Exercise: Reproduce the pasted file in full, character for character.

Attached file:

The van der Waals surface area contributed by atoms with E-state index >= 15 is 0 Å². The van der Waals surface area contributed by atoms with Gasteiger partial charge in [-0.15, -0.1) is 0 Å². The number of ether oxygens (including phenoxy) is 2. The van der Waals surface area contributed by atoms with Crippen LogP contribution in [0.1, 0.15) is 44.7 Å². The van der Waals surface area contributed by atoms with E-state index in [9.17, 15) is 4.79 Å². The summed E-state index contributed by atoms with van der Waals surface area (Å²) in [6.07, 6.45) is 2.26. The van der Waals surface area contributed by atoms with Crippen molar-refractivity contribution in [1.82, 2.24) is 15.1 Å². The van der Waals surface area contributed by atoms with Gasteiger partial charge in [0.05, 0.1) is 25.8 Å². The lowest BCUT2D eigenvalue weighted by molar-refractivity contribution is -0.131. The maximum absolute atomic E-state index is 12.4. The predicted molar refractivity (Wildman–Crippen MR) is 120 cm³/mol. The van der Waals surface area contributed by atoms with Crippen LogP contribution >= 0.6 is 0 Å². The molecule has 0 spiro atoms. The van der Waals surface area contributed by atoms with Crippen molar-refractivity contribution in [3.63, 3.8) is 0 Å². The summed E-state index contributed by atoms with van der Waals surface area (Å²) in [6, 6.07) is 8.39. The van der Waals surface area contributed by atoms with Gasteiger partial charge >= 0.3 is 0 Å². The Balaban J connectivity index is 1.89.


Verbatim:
The van der Waals surface area contributed by atoms with E-state index >= 15 is 0 Å². The van der Waals surface area contributed by atoms with Gasteiger partial charge in [-0.15, -0.1) is 0 Å². The number of ether oxygens (including phenoxy) is 2. The van der Waals surface area contributed by atoms with Crippen LogP contribution in [0.1, 0.15) is 44.7 Å². The van der Waals surface area contributed by atoms with E-state index in [9.17, 15) is 4.79 Å². The summed E-state index contributed by atoms with van der Waals surface area (Å²) in [6.07, 6.45) is 2.26. The van der Waals surface area contributed by atoms with Crippen molar-refractivity contribution in [1.82, 2.24) is 15.1 Å². The van der Waals surface area contributed by atoms with Gasteiger partial charge in [0.05, 0.1) is 25.8 Å². The lowest BCUT2D eigenvalue weighted by molar-refractivity contribution is -0.131. The maximum absolute atomic E-state index is 12.4. The predicted molar refractivity (Wildman–Crippen MR) is 120 cm³/mol. The van der Waals surface area contributed by atoms with Crippen LogP contribution >= 0.6 is 0 Å². The molecule has 0 spiro atoms. The van der Waals surface area contributed by atoms with Crippen molar-refractivity contribution in [3.63, 3.8) is 0 Å². The summed E-state index contributed by atoms with van der Waals surface area (Å²) in [6, 6.07) is 8.39. The van der Waals surface area contributed by atoms with Gasteiger partial charge >= 0.3 is 0 Å². The Balaban J connectivity index is 1.89.